Mars rover beams back 'awesome' surface pic
NASA obtains nearly 300 images from rover
NASA released the first color images of the surface of Mars from its new rover Curiosity on Tuesday, showing a dusty, tan desert dominated by the rim of the crater where the craft landed.
The image -- shot at an angle by a camera on Curiosity's still-stowed robotic arm -- shows the sandy plain ahead of the rover and the northern rim of Gale Crater, where the rover touched down early Monday. The image was shot through a retractable, transparent dust shield over the lens, making it "kind of murky," said Ken Edgett, a senior scientist for the camera's builder, Malin Space Science Systems.
Controllers wanted to make sure the camera still functioned after Curiosity's 352-million-mile voyage and harrowing landing early Monday, Edgett told reporters at NASA's Jet Propulsion Laboratory in Pasadena, California.
"This was basically a focus test," he said, adding, "It works. It's awesome. We can't wait to open it and see what else we can see."
The crater rim seen in the photo is more than 20 km (12.5 miles) from the rover, Edgett said.
Other images beamed back in the first day and a half since the landing include include 297 low-resolution color images of the final minutes of its descent. The pictures, posted on the space agency's website, show some of the gyrations Curiosity went through beneath its parachute and the dust kicked up as it touched down.
The $2.6 billion rover made its dramatic arrival on Martian terrain in a spectacle popularly known as the "seven minutes of terror." The landing involve a sky crane and the world's largest supersonic parachute, which allowed the spacecraft carrying Curiosity to target the landing area that scientists had meticulously chosen.
The probe was in "great shape" 36 hours after landing as NASA starts to activate the rover's systems, mission manager Michael Watkins said Tuesday afternoon. But he noted that adjustments need to be made to at least two systems.
Controllers plan to spend Curiosity's next day raising the mast that holds many of its remote sensors and tweak the high-bandwidth antenna that connects the rover to Earth.
"The antenna mechanism is in fine shape, but it was not quite pointed accurately enough at the Earth for us to get the telecom signal that we wanted," Watkins said. And the Rover Environmental Monitoring Station "did not work correctly" the second time the team tried to test its sensors, leading the researchers behind that project to go back and re-check the unit's data files.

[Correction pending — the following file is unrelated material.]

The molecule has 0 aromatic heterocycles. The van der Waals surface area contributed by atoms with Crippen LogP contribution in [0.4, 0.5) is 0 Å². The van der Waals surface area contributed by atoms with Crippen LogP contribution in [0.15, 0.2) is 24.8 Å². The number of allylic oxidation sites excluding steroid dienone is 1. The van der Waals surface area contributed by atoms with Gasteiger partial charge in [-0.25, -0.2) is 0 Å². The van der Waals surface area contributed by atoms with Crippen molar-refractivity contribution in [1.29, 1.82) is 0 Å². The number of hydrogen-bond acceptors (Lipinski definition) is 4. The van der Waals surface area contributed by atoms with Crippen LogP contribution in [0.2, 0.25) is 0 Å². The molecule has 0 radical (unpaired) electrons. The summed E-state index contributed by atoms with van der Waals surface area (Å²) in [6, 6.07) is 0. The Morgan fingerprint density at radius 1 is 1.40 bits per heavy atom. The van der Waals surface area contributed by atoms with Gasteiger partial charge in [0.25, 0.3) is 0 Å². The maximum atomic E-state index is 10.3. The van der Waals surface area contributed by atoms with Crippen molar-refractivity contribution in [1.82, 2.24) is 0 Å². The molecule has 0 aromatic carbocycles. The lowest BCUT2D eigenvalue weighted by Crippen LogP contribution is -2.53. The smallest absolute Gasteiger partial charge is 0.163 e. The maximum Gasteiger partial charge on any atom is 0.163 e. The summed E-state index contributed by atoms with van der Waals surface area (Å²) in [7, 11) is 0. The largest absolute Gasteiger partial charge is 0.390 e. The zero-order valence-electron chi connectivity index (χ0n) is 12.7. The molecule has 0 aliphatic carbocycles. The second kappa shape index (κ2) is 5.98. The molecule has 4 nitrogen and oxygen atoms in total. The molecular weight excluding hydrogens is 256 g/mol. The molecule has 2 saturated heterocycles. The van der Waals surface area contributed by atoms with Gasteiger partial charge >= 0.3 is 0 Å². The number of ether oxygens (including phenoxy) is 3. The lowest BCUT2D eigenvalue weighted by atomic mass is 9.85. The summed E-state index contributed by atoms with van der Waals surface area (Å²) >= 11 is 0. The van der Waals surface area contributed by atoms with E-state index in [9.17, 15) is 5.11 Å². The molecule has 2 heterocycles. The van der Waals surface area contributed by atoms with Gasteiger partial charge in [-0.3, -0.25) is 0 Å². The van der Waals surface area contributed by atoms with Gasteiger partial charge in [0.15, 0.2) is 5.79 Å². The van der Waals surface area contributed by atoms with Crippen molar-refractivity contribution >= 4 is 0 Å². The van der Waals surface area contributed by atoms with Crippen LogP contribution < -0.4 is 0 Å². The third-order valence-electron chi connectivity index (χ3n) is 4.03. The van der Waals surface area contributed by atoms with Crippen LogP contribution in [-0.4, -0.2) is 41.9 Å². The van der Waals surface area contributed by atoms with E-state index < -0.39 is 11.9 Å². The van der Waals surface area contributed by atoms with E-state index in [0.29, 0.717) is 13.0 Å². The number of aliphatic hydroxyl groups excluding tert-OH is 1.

"I would say that it does not appear to be significant at this time," Watkins said. "But these guys are off working it, and it's their baby. Let's let them think about it for a while."
The unit, known as the REMS, monitors ground and air temperatures, humidity, atmospheric pressure and ultraviolet light. Despite the glitches, Watkins said controllers remain in high spirits.
"These are the days that people worked five and 10 years for, going on right now," he said.
Curiosity is essentially a car-sized mobile science laboratory, packing 17 cameras, a laser that can survey the composition of rocks from a distance and instruments that can analyze samples from soil or rocks. The aim is to determine whether Mars ever had an environment capable of supporting life.
Its prime target is the 18,000-foot (5,500-meter) peak at the center of Gale Crater, Mount Sharp. The stratified composition of the mountain could give scientists a layer-by-layer look at the history of the planet.
Curiosity's landing site is about 12 km (7.5 miles) from the foot of the mountain, NASA project scientist Sara Milkovich said.
The rover is supposed to last for two years on Mars, but it may operate longer -- after all, Spirit and Opportunity, which arrived on Mars in 2004, were each only supposed to last 90 Martian days. Spirit stopped communicating with NASA in 2010 after getting stuck in sand, and Opportunity is still going.
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